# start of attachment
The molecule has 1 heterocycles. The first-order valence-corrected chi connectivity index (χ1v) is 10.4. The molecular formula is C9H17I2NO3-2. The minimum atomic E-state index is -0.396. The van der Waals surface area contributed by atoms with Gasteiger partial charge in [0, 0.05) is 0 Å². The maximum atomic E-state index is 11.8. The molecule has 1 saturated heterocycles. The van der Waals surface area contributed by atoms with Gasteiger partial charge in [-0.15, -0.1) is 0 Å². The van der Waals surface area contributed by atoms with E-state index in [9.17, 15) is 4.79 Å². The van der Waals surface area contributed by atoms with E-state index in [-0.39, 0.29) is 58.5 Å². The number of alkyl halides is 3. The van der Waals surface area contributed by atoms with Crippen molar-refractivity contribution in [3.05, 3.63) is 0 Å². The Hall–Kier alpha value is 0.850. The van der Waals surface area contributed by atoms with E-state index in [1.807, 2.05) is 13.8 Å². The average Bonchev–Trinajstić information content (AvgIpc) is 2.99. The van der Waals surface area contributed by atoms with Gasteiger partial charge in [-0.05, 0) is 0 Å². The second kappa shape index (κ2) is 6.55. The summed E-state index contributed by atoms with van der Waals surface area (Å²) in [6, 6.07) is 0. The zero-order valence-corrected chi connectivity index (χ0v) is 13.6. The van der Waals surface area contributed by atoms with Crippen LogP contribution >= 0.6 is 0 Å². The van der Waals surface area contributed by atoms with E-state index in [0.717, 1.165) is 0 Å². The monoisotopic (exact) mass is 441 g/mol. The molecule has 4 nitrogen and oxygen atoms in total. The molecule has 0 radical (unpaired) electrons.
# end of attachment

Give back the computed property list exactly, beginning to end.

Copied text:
The molecule has 1 heterocycles. The first-order valence-corrected chi connectivity index (χ1v) is 10.4. The molecular formula is C9H17I2NO3-2. The minimum atomic E-state index is -0.396. The van der Waals surface area contributed by atoms with Gasteiger partial charge in [0, 0.05) is 0 Å². The maximum atomic E-state index is 11.8. The molecule has 1 saturated heterocycles. The van der Waals surface area contributed by atoms with Gasteiger partial charge in [-0.15, -0.1) is 0 Å². The van der Waals surface area contributed by atoms with E-state index in [9.17, 15) is 4.79 Å². The van der Waals surface area contributed by atoms with E-state index in [-0.39, 0.29) is 58.5 Å². The number of alkyl halides is 3. The van der Waals surface area contributed by atoms with Crippen molar-refractivity contribution in [3.05, 3.63) is 0 Å². The Hall–Kier alpha value is 0.850. The van der Waals surface area contributed by atoms with E-state index in [1.807, 2.05) is 13.8 Å². The average Bonchev–Trinajstić information content (AvgIpc) is 2.99. The van der Waals surface area contributed by atoms with Gasteiger partial charge in [-0.05, 0) is 0 Å². The second kappa shape index (κ2) is 6.55. The summed E-state index contributed by atoms with van der Waals surface area (Å²) in [6, 6.07) is 0. The zero-order valence-corrected chi connectivity index (χ0v) is 13.6. The van der Waals surface area contributed by atoms with Crippen LogP contribution >= 0.6 is 0 Å². The van der Waals surface area contributed by atoms with E-state index in [0.717, 1.165) is 0 Å². The monoisotopic (exact) mass is 441 g/mol. The molecule has 4 nitrogen and oxygen atoms in total. The molecule has 0 radical (unpaired) electrons.